These are my thoughts about the performance:

    Runs cool and the noise level is low, because the processor can handle several applications without taking any stress at all.

    Usually runs at only a few % average load for heavy business use (graphics and CAD in my case).

    When working you get the feeling that this processor has good torque. Eight cores means most of the time every application can have at least one dedicated core and there is no lag even with lots of apps running. I think this will be a great advantage even if you use allot of older single core business applications.

    The fact that this processor has rather high power consumption at full load is a factor to take into consideration if you put it under allot of constant load (and especially if you over clock).
    For any use except really heavy duty CPU jobs (compiling software, photo rendering, video encoding) temporary load peaks will be taken care of in a few seconds, and you will typically see your processor working at only 1,4 GHz clock frequency. When idle the power consumption of this CPU is actually pretty low and temporary load peaks will make very little difference in total power consumption.

    I sometimes photo render jobs for up to 32 hours and think of myself as a CPU demanding user, but still most of the time when my computer is running, it will be at idle frequency. I consider the idle power consumption to be by far the most important value of comparison between processors for 90% of all users. This is not considered in many benchmarks.

    It is really nice to fire up Thea Render, use the power of all cores for interactive rendering mode while testing different materials on a design and then start an unbiased photo rendering and watch all eight cores flatten out with 100% load at 3,6 GHz.

    Not only does this processor photo render slightly faster compared to my colleagues Intel Sandy Bridge. What is really nice is that i can run, lets say four renderings at the same time in the background, for a sun study, and then fire up BricsCAD to do drawing work while waiting. Trying to do this was a disaster with my last i5 processor. I forced me to do renderings during the night (out of business hours) or to borrow another work station during rendering jobs because my work station was locked up by more than one instance of the rendering application.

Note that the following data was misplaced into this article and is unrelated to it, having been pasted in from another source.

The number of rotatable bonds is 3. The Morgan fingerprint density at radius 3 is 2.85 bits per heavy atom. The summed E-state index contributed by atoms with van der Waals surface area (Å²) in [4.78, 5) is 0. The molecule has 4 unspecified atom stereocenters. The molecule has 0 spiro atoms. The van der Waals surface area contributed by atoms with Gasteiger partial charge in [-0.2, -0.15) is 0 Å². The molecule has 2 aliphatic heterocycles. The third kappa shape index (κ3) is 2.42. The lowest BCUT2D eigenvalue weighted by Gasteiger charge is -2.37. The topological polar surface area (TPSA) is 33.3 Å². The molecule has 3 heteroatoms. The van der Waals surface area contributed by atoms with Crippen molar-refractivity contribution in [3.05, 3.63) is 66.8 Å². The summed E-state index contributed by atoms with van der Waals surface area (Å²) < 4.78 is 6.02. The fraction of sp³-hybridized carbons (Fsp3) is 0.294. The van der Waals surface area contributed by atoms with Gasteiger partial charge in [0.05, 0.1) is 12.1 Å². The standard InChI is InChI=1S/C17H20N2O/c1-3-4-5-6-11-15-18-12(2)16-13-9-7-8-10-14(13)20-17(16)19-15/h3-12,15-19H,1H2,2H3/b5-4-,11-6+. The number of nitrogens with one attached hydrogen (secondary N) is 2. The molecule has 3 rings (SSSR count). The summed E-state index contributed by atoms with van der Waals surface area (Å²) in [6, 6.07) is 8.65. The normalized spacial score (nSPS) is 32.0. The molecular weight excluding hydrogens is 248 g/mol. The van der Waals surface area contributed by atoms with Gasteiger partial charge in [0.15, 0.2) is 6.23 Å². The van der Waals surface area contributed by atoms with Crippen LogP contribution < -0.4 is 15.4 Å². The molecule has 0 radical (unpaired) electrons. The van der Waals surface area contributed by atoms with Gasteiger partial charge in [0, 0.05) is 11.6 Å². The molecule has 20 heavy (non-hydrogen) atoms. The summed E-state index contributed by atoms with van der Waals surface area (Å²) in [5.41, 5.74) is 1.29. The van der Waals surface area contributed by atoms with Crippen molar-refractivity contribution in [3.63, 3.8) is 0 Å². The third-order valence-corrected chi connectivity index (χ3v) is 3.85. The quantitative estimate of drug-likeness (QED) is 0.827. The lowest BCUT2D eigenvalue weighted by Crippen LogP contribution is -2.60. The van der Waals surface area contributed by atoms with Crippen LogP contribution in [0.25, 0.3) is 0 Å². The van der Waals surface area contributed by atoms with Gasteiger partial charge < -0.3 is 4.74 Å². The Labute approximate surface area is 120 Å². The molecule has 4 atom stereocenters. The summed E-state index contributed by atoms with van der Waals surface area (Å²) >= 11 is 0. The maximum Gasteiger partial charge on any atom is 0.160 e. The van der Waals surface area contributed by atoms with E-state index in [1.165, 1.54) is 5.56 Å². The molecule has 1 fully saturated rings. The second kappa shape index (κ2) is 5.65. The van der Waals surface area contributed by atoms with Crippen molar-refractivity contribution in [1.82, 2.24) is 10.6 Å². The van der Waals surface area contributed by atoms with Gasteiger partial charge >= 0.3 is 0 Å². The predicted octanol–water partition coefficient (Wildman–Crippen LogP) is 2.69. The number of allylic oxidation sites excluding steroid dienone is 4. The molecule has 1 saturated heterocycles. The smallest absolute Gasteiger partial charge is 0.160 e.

....................

    To summarize, this is by far the best setup (CPU included) I have ever used on a work station. Affordable price, reasonably small case, low noise level, completely modular, i will be able to upgrade in the future without changing my am3+ mother board. The CPU is fast and offers superb multi tasking. This is the first processor I have ever used that also offers good multi tasking under heavy load (photo rendering + cad at the same time)
    This is a superb CPU for any business user who likes to run several apps at the same time. It is also really fast with multi core optimized software.

    AMD FX-8150 is my first AMD desktop processor and I like it just as much as I dislike their fusion APUs on the laptop market. Bulldozer has all the power where it is best needed, perfectly adopted to my work flow.
    Reply
  • la'quv - Wednesday, August 29, 2012 - link

    I don't know what it is with all this hype destroying amd's reputation. The bulldozer architecture is the best cpu design I have seen in years. I guess the underdog is not well respected. The bulldozer architecture has more pipelines and schedulers that the Core 2. The problem is code is compiled intel optimized not amd optimized. These benchmarks for a bunch of applications I don't use have no bearing on my choice to by a cpu, there are some benchmarks where an i5 will outperform and i7 so what valid comparison's are we making here. The bulldozer cpu's are dirt cheap and people expect them to be cheaper and don't require high clock speed ram and run on cheaper motherboards. AMD is expected to keep up with intel on the manufacturing process. Cutting corners and going down to 32nm then 22nm as quickly as possible does not produce stable chips. I have my kernel compiled AMD64 and it is not taxed by anything I am doing. Reply
  • brendandaly711 - Friday, September 06, 2013 - link

    AMD still hasn't been able to pull out of the rut that INTEL left them in after the Sandy Bridge breakthrough. I am a (not so proud) owner of an FX-4100 in one of my pc's and an 8150 in the other. The 4100 compares to an ivy bridge i3 or a sandy bridge i5. I will give AMD partial credit, though, the 8150 performs at the ivy bridge's i5 level for almost identical prices. Reply

Log in

Don't have an account? Sign up now